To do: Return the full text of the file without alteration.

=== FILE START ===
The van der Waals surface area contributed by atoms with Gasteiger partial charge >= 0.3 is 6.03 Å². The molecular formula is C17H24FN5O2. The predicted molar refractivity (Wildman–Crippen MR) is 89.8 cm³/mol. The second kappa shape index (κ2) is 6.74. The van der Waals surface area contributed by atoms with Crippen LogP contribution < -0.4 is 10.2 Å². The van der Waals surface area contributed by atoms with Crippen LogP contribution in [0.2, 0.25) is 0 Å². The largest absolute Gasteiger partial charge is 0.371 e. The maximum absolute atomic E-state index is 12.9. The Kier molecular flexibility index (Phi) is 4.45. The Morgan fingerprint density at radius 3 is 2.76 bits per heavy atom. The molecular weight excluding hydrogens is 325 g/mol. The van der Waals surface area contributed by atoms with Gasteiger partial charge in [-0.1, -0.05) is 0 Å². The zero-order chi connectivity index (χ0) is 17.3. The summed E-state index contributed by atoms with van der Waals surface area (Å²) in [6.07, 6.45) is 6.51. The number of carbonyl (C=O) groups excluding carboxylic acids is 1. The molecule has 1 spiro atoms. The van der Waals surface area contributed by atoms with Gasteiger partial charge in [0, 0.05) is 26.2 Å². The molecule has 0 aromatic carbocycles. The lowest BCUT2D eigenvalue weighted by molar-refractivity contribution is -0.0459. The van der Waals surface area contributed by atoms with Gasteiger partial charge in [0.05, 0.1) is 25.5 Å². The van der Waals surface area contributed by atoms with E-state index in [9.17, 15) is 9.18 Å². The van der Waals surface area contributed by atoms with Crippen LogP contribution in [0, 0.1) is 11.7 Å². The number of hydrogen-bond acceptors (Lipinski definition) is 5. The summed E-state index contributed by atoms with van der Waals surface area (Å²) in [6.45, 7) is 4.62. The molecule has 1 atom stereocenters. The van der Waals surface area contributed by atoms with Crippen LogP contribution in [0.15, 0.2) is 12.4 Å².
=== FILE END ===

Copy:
The van der Waals surface area contributed by atoms with Gasteiger partial charge >= 0.3 is 6.03 Å². The molecular formula is C17H24FN5O2. The predicted molar refractivity (Wildman–Crippen MR) is 89.8 cm³/mol. The second kappa shape index (κ2) is 6.74. The van der Waals surface area contributed by atoms with Crippen LogP contribution < -0.4 is 10.2 Å². The van der Waals surface area contributed by atoms with Crippen LogP contribution in [0.2, 0.25) is 0 Å². The largest absolute Gasteiger partial charge is 0.371 e. The maximum absolute atomic E-state index is 12.9. The Kier molecular flexibility index (Phi) is 4.45. The Morgan fingerprint density at radius 3 is 2.76 bits per heavy atom. The molecular weight excluding hydrogens is 325 g/mol. The van der Waals surface area contributed by atoms with Gasteiger partial charge in [-0.1, -0.05) is 0 Å². The zero-order chi connectivity index (χ0) is 17.3. The summed E-state index contributed by atoms with van der Waals surface area (Å²) in [6.07, 6.45) is 6.51. The number of carbonyl (C=O) groups excluding carboxylic acids is 1. The molecule has 1 spiro atoms. The van der Waals surface area contributed by atoms with Gasteiger partial charge in [0, 0.05) is 26.2 Å². The molecule has 0 aromatic carbocycles. The lowest BCUT2D eigenvalue weighted by molar-refractivity contribution is -0.0459. The van der Waals surface area contributed by atoms with Gasteiger partial charge in [0.05, 0.1) is 25.5 Å². The van der Waals surface area contributed by atoms with E-state index in [9.17, 15) is 9.18 Å². The van der Waals surface area contributed by atoms with Crippen LogP contribution in [0, 0.1) is 11.7 Å². The number of hydrogen-bond acceptors (Lipinski definition) is 5. The summed E-state index contributed by atoms with van der Waals surface area (Å²) in [6.45, 7) is 4.62. The molecule has 1 atom stereocenters. The van der Waals surface area contributed by atoms with Crippen LogP contribution in [0.15, 0.2) is 12.4 Å².